On 06 October 2015, the European Court of Justice (ECJ) ruled that the Safe Harbour agreement, which allows data to be transferred between the EU and US, was invalid as it did not provide adequate protection for European citizens.
The ruling comes as a result of a long-running dispute between an Austrian law student, Max Schrems,
and Facebook. Although Facebook’s business is established in Ireland, it stores and processes most of its customer data in the US.
Facebook along with around 4,400 other companies makes use of the 15-year Safe Harbour agreement between the European Commission and the US. This allows US companies to transfer data on European citizens across the Atlantic, if they agree to meet certain conditions, which include notifying customers when their data is collected and used.
Following disclosures by whistleblower Edward Snowden in 2013 that US spy agencies have access to huge quantities of personal data via various technology and telecoms companies, Schrems lodged a complaint with the Irish Data Protection Commissioner. He argued that the regulator had failed to protect him from mass surveillance from the US National Security Agency. The Irish Data Protection Commissioner claimed that it could not suspend data transfers by Facebook to the US, as it was part of the Safe Harbour agreement.
The High Court of Ireland referred the case to the ECJ, which found in Schrems’ favour. In a press statement the ECJ said:
“The Irish supervisory authority is required to examine Mr Schrems’ complaint with all due diligence and to decide whether transfer of the data of Facebook’s European subscribers to the US should be suspended on the grounds that that country does not afford an adequate level of protection of personal data.”
But what are the implications of the ECJ ruling on businesses? According to Andrew Evans, partner at law firm Gateley plc, “Businesses in the European Economic Area (EEA), regardless of size, are no longer able to rely on the Safe Harbour rules for personal data transfer and storage to the US. Many EU businesses, who use US companies for data storage and other forms of processing, or US companies operating in Europe and transferring data to the US, will now be breaching EU data protection laws.”
The implications are significant, widespread and do not depend on business size. However, Evans advises firms not to panic.
“The ruling has left many businesses trading in the EEA exposed. But for precisely this reason, the risk of enforcement by local data protection regulators is unlikely in the short-term. The UK Information Commissioner’s Office (ICO), for example, has said that it will issue guidance over the coming weeks. Once this has been issued, there will be time for businesses to put their houses in order. The ICO is unlikely to impose any civil fines on UK businesses merely as a result of the ECJ decision — not at least until they have been given adequate time to action the decision and any new guidance.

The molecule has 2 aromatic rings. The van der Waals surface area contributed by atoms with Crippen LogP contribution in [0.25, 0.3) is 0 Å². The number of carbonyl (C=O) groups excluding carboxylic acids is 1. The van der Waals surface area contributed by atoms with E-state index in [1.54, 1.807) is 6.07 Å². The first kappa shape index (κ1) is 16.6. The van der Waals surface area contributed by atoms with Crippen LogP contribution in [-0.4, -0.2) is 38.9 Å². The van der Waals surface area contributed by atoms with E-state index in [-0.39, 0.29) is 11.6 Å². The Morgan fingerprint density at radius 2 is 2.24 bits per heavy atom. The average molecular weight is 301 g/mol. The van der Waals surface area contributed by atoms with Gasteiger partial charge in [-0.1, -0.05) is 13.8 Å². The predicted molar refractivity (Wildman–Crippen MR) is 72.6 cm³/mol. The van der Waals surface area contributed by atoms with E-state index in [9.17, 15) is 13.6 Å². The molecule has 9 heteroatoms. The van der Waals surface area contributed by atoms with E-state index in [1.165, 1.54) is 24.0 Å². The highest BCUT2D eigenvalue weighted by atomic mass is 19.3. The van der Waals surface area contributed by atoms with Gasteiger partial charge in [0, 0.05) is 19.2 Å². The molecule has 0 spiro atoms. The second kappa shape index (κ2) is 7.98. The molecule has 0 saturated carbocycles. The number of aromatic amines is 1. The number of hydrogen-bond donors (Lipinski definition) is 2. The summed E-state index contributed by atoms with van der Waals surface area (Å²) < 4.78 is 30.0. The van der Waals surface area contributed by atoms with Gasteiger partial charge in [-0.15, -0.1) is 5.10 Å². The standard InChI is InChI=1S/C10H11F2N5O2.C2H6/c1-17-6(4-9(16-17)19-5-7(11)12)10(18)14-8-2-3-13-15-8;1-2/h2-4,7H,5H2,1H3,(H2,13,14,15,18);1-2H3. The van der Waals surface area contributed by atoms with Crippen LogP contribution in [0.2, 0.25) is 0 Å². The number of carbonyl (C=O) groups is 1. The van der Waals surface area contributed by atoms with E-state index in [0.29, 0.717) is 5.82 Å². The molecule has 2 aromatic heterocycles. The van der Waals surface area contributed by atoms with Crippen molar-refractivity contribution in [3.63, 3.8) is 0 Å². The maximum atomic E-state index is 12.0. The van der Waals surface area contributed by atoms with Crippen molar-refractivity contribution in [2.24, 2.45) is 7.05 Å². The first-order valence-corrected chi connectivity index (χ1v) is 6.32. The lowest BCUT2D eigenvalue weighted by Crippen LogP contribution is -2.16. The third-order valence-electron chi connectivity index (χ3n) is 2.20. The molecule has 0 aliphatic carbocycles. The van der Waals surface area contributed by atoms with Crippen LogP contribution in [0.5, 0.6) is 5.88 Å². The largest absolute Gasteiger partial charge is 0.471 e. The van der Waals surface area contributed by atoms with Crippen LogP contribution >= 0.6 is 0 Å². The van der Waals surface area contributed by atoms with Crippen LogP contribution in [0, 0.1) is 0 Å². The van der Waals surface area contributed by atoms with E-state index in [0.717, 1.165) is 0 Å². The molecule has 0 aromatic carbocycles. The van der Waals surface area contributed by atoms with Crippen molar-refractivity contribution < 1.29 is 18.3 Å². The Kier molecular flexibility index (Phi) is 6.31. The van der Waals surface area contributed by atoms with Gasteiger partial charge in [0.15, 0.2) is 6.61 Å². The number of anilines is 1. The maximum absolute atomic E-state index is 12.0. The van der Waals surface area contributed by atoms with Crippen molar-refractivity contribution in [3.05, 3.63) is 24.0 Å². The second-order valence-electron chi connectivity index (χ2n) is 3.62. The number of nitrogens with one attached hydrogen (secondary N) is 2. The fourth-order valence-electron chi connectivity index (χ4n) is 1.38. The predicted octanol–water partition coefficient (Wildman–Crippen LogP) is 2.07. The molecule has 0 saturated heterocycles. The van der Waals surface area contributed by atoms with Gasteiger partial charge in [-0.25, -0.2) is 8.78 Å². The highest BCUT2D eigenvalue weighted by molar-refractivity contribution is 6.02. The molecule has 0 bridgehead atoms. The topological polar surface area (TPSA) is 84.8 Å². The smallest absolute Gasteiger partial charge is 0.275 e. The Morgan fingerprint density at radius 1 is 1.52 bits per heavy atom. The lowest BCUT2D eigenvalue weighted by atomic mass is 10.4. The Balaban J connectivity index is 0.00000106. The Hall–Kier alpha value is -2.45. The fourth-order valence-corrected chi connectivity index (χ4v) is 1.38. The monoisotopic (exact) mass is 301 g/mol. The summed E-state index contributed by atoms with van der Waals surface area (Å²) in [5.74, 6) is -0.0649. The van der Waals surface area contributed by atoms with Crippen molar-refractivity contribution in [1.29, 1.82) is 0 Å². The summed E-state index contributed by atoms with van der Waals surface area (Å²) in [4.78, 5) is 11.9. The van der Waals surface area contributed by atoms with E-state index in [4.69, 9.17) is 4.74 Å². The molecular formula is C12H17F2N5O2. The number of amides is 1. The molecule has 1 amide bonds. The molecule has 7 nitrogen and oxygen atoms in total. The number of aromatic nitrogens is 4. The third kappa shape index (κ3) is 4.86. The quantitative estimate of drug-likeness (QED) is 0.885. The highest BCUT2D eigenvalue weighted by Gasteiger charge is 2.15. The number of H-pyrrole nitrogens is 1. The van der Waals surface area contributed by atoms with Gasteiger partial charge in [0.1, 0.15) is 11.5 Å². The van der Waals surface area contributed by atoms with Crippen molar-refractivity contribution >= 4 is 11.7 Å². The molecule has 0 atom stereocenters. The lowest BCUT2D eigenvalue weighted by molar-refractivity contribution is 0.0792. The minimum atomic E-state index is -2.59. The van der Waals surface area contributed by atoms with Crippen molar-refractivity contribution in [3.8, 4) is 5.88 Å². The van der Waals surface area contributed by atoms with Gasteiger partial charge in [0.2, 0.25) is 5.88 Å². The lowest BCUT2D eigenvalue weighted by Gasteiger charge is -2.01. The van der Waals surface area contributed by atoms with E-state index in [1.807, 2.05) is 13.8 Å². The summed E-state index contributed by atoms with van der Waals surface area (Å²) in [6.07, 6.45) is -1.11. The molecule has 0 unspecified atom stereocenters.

Secondly, I would advise businesses to identify if Safe Harbour was being used as a means to achieve data protection compliance. And if so, to examine the best options to address the position.
The path of least resistance is likely to be to adopt the EC model data protection clauses in a contract with relevant US companies. These are a set of clauses published by the European Commission, which a US company can sign up to with each EU business to provide adequate data protection, if Safe Harbour was not being used. In light of the publicity around this decision, I anticipate that most US companies will be ready for and expecting these requests. To obtain the full protection of the model clauses, though, they should be adopted in the published form without any changes.
Alternatively, US companies may institute binding corporate rules regarding data protection and register these with the European Commission on a company by company basis, although this can be time-consuming and protracted.
EU businesses may also look at providing the same service within the EEA; anonymising the data so it is no longer meets the definition of “personal data”; applying one of the derogations for data transfer outside the EEA (e.g. the data subject has given unambiguous consent to the transfer or it is necessary for the performance of the contract with the data subject), or changing its data processing and storage arrangements.”
Politically, the EU and US have been discussing revisions to the Safe Harbour scheme since 2013. “This case will increase pressure on the EU and US to find a solution, and also potentially increase the EU’s negotiating position, particularly with the EU General Data Protection Regulation going through trilogue. However, given the speed at which the wheels have turned so far, any solution is likely to be some way off,” concludes Evans.
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